NAME | SYNOPSIS | DESCRIPTION | RETURN VALUE | ATTRIBUTES | NOTES | CONFORMING TO | SEE ALSO | COLOPHON

ABORT(3)                  Linux Programmer's Manual                 ABORT(3)

NAME         top

       abort - cause abnormal process termination

SYNOPSIS         top

       #include <stdlib.h>

       void abort(void);

DESCRIPTION         top

       The abort() first unblocks the SIGABRT signal, and then raises that
       signal for the calling process (as though raise(3) was called).  This
       results in the abnormal termination of the process unless the SIGABRT
       signal is caught and the signal handler does not return (see
       longjmp(3)).

       If the SIGABRT signal is ignored, or caught by a handler that
       returns, the abort() function will still terminate the process.  It
       does this by restoring the default disposition for SIGABRT and then
       raising the signal for a second time.

RETURN VALUE         top

       The abort() function never returns.

ATTRIBUTES         top

       For an explanation of the terms used in this section, see
       attributes(7).

       ┌──────────┬───────────────┬─────────┐
       │Interface Attribute     Value   │
       ├──────────┼───────────────┼─────────┤
       │abort()   │ Thread safety │ MT-Safe │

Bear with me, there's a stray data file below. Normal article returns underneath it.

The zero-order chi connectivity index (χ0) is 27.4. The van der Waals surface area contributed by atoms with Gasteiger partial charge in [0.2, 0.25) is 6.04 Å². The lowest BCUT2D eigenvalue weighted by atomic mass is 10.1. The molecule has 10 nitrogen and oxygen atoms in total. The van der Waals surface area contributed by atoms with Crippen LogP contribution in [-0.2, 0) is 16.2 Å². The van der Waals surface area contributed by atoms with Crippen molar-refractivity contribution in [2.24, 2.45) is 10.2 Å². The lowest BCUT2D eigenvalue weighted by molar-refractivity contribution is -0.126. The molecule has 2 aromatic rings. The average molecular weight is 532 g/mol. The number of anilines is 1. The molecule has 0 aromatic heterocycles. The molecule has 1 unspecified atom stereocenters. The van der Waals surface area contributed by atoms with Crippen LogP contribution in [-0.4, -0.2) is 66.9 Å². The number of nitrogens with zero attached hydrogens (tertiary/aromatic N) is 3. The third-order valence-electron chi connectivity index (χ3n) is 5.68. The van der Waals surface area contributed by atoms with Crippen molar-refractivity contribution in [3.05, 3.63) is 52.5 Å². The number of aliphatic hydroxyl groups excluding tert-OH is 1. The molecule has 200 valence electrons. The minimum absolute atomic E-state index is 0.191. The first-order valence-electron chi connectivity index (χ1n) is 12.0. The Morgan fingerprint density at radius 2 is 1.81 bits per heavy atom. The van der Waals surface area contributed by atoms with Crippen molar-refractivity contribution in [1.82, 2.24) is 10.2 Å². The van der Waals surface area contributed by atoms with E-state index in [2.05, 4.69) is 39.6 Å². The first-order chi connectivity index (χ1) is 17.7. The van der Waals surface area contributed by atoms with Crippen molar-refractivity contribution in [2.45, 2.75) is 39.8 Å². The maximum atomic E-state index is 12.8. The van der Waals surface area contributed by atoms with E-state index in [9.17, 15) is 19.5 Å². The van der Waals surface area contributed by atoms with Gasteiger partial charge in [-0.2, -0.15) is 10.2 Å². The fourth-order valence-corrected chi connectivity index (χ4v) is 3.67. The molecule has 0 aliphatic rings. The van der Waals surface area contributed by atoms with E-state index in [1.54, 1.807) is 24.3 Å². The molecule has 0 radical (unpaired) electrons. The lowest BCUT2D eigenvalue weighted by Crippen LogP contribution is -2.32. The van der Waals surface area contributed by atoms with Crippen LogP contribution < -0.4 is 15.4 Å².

└──────────┴───────────────┴─────────┘

NOTES         top

       Up until glibc 2.26, if the abort() function caused process
       termination, all open streams were closed and flushed (as with
       fclose(3)).  However, in some cases this could result in deadlocks
       and data corruption.  Therefore, starting with glibc 2.27, abort()
       terminates the process without flushing streams.  POSIX.1 permits
       either possible behavior, saying that abort() "may include an attempt
       to effect fclose() on all open streams".

CONFORMING TO         top

       SVr4, POSIX.1-2001, POSIX.1-2008, 4.3BSD, C89, C99.

SEE ALSO         top

       gdb(1), sigaction(2), assert(3), exit(3), longjmp(3), raise(3)

COLOPHON         top

       This page is part of release 4.14 of the Linux man-pages project.  A
       description of the project, information about reporting bugs, and the
       latest version of this page, can be found at
       https://www.kernel.org/doc/man-pages/.

GNU                              2017-11-26                         ABORT(3)

Pages that refer to this page: assert(3)assert_perror(3)mallopt(3)mcheck(3)stdio(3)signal(7)signal-safety(7)